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Tour Tidbits: Beloki’s awful anniversary; Aussies green with jersey envy

Joseba Beloki - Facing his demons two years onIt was two years ago today that Joseba Beloki suffered that horrible high-speed crash on the descent of the Col de la Rochette, just as the 2003 Tour de France exited the Alps. Images of that fall, on the day’s last switchback, as he and Lance Armstrong were chasing Alexandre Vinokourov into Gap, sit in the minds of everyone who witnessed it. Beloki, who is back racing the Tour for the first time since then, says the scars of what was his most frightening moment on the bike are still very fresh in his mind. In an interview with the French sports

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By Rupert Guinness, Special to VeloNews

Joseba Beloki – Facing his demons two years on
It was two years ago today that Joseba Beloki suffered that horrible high-speed crash on the descent of the Col de la Rochette, just as the 2003 Tour de France exited the Alps. Images of that fall, on the day’s last switchback, as he and Lance Armstrong were chasing Alexandre Vinokourov into Gap, sit in the minds of everyone who witnessed it.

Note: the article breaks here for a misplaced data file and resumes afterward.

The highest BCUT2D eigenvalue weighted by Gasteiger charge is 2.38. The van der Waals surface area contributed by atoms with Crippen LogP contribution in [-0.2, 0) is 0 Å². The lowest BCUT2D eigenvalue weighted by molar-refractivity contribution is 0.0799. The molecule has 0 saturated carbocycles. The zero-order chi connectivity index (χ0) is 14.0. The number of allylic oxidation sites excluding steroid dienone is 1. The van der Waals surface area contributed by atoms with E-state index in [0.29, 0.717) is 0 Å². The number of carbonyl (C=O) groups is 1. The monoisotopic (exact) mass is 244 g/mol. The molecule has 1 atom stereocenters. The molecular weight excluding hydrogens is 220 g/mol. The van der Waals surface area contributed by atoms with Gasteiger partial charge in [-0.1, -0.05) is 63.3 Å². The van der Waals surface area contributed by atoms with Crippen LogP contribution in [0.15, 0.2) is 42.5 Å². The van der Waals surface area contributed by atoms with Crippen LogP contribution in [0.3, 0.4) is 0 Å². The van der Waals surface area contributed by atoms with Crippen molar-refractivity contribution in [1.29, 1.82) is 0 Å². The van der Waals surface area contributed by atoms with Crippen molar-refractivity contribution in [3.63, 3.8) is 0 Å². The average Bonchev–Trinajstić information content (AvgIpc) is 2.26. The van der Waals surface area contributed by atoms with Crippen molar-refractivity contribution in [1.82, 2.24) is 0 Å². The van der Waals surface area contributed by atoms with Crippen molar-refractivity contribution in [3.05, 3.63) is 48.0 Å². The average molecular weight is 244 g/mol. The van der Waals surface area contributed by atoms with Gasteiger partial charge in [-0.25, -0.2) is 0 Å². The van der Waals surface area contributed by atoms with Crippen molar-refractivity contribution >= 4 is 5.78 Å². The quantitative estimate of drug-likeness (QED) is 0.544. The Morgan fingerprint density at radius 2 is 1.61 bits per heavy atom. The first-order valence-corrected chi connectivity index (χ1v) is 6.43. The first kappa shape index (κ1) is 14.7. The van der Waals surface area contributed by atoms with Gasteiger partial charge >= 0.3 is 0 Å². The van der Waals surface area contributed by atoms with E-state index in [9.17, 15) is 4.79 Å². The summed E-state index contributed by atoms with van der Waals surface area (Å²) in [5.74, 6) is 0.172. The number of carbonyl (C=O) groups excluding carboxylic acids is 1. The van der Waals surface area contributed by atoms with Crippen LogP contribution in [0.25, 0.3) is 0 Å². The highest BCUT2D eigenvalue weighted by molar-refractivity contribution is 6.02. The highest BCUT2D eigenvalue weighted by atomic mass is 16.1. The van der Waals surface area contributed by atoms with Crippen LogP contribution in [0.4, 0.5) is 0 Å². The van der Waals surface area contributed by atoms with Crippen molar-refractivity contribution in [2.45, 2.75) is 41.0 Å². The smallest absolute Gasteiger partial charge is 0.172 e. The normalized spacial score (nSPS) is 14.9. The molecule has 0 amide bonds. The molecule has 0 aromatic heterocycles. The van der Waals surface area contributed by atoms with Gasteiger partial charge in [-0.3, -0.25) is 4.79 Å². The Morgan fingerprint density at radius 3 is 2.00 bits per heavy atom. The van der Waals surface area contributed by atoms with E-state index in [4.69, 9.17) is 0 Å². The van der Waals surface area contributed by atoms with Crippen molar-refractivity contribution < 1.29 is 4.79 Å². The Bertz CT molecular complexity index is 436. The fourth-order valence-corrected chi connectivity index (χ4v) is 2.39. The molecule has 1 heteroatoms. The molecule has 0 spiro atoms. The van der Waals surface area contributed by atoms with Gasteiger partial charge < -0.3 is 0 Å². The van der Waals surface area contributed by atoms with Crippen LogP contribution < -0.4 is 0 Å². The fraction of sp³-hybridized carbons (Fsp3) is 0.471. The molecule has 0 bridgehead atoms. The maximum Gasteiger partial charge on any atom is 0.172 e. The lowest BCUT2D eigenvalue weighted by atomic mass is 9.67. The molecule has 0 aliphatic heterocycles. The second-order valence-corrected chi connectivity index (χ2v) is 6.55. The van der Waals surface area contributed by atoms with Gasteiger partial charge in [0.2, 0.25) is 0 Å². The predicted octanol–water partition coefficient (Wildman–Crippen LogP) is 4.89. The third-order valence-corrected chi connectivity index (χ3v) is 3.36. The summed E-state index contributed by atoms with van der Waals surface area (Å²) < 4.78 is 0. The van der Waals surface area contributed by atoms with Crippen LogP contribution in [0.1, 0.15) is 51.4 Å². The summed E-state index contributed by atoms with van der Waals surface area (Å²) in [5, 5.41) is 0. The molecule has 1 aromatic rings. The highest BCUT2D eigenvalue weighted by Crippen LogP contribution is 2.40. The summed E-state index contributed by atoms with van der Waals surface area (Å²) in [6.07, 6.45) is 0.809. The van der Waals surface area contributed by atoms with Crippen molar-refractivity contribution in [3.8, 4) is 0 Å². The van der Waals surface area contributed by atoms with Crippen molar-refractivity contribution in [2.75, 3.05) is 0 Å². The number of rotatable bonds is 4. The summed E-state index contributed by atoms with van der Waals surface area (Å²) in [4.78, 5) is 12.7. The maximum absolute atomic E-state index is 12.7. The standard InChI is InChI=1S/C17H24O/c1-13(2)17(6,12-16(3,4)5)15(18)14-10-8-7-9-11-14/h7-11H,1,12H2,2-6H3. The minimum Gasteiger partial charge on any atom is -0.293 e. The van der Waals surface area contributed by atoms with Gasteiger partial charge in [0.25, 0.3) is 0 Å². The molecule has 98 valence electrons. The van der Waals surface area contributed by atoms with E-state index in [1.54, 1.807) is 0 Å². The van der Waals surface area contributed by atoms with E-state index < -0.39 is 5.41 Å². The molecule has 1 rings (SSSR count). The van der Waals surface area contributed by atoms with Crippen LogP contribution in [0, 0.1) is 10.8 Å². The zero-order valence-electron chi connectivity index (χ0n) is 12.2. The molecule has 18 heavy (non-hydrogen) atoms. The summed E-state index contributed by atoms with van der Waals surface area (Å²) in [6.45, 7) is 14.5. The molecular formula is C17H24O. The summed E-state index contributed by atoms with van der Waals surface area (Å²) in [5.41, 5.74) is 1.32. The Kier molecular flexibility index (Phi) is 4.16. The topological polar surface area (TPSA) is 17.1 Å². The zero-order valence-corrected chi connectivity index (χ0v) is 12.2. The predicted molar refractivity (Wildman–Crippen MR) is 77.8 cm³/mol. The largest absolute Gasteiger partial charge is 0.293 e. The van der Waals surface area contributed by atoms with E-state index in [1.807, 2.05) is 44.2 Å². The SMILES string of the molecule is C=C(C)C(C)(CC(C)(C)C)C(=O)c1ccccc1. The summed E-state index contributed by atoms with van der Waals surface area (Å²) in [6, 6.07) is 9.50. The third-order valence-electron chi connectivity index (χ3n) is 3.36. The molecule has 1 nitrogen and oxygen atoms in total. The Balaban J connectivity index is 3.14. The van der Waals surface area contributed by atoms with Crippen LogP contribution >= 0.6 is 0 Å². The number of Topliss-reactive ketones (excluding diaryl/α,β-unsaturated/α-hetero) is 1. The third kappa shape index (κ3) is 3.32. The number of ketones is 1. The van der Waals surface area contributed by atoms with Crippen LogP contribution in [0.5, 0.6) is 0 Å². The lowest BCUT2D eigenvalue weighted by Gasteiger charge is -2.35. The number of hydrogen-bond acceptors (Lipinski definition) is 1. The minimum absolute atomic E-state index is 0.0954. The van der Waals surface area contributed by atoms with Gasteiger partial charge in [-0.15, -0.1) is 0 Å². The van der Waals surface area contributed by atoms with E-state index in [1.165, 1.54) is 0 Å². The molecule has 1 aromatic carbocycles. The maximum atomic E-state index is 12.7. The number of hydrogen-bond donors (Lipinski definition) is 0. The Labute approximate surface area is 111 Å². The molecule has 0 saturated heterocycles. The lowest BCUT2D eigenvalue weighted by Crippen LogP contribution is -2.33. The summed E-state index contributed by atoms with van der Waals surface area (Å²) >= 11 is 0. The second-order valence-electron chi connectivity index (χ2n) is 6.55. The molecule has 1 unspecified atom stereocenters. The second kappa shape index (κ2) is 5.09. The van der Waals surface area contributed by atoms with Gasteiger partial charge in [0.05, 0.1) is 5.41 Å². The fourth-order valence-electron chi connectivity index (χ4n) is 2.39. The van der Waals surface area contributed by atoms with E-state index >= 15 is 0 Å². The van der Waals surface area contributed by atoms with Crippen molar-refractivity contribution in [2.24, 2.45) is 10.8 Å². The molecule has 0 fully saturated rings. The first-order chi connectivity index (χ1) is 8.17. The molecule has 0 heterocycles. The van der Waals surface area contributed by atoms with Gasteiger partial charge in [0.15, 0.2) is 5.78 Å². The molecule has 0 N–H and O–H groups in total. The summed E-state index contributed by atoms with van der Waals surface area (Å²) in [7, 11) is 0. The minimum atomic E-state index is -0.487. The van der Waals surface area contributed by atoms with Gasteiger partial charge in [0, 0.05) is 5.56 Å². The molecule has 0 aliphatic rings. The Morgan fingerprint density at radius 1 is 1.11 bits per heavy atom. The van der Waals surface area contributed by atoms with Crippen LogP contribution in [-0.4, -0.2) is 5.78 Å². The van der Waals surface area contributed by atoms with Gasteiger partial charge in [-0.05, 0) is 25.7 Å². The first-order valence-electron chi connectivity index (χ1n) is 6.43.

Beloki, who is back racing the Tour for the first time since then, says the scars of what was his most frightening moment on the bike are still very fresh in his mind.

In an interview with the French sports daily L`Equipe, Beloki spoke openly about his hopes and fears, and where he feels his place now is in the peloton. The following is an extract from the interview.

Question: After the first half of the Tour, do you feel disappointed abou how you wen tinthe Alps?